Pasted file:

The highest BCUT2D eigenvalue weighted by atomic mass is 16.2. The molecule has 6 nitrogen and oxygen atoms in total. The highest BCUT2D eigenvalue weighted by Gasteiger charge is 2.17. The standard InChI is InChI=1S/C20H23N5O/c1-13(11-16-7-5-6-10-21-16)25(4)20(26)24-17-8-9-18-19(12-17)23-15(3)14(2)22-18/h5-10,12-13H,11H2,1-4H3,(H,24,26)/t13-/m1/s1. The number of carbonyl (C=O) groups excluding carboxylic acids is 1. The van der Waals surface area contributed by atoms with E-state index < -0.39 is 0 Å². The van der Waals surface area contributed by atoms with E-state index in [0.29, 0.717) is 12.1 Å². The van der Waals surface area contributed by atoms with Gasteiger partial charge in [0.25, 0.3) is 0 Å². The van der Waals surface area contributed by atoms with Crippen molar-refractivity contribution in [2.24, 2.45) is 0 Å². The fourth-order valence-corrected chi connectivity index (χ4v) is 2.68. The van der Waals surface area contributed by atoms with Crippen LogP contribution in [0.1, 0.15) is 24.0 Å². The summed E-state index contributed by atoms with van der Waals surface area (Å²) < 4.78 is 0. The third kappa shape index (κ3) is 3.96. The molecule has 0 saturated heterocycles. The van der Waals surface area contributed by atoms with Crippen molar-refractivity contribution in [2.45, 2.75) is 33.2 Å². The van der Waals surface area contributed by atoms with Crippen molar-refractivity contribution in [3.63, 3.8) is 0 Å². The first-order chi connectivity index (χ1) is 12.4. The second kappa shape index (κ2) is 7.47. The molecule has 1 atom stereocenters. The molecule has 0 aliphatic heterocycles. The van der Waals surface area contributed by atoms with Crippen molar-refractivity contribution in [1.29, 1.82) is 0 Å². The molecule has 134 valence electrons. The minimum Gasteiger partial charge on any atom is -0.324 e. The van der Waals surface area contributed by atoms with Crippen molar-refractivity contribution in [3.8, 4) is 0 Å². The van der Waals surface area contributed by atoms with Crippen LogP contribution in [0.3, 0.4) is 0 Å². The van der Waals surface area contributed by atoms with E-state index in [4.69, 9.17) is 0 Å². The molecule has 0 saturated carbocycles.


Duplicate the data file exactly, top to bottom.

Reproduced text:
The highest BCUT2D eigenvalue weighted by atomic mass is 16.2. The molecule has 6 nitrogen and oxygen atoms in total. The highest BCUT2D eigenvalue weighted by Gasteiger charge is 2.17. The standard InChI is InChI=1S/C20H23N5O/c1-13(11-16-7-5-6-10-21-16)25(4)20(26)24-17-8-9-18-19(12-17)23-15(3)14(2)22-18/h5-10,12-13H,11H2,1-4H3,(H,24,26)/t13-/m1/s1. The number of carbonyl (C=O) groups excluding carboxylic acids is 1. The van der Waals surface area contributed by atoms with E-state index < -0.39 is 0 Å². The van der Waals surface area contributed by atoms with E-state index in [0.29, 0.717) is 12.1 Å². The van der Waals surface area contributed by atoms with Gasteiger partial charge in [0.25, 0.3) is 0 Å². The van der Waals surface area contributed by atoms with Crippen molar-refractivity contribution in [2.24, 2.45) is 0 Å². The fourth-order valence-corrected chi connectivity index (χ4v) is 2.68. The van der Waals surface area contributed by atoms with Crippen LogP contribution in [0.1, 0.15) is 24.0 Å². The summed E-state index contributed by atoms with van der Waals surface area (Å²) < 4.78 is 0. The third kappa shape index (κ3) is 3.96. The molecule has 0 saturated heterocycles. The van der Waals surface area contributed by atoms with Crippen molar-refractivity contribution in [2.45, 2.75) is 33.2 Å². The van der Waals surface area contributed by atoms with Crippen molar-refractivity contribution in [3.63, 3.8) is 0 Å². The first-order chi connectivity index (χ1) is 12.4. The second kappa shape index (κ2) is 7.47. The molecule has 1 atom stereocenters. The molecule has 0 aliphatic heterocycles. The van der Waals surface area contributed by atoms with Crippen molar-refractivity contribution in [1.29, 1.82) is 0 Å². The molecule has 134 valence electrons. The minimum Gasteiger partial charge on any atom is -0.324 e. The van der Waals surface area contributed by atoms with Crippen molar-refractivity contribution in [3.8, 4) is 0 Å². The van der Waals surface area contributed by atoms with Crippen LogP contribution in [0.3, 0.4) is 0 Å². The van der Waals surface area contributed by atoms with E-state index in [4.69, 9.17) is 0 Å². The molecule has 0 saturated carbocycles.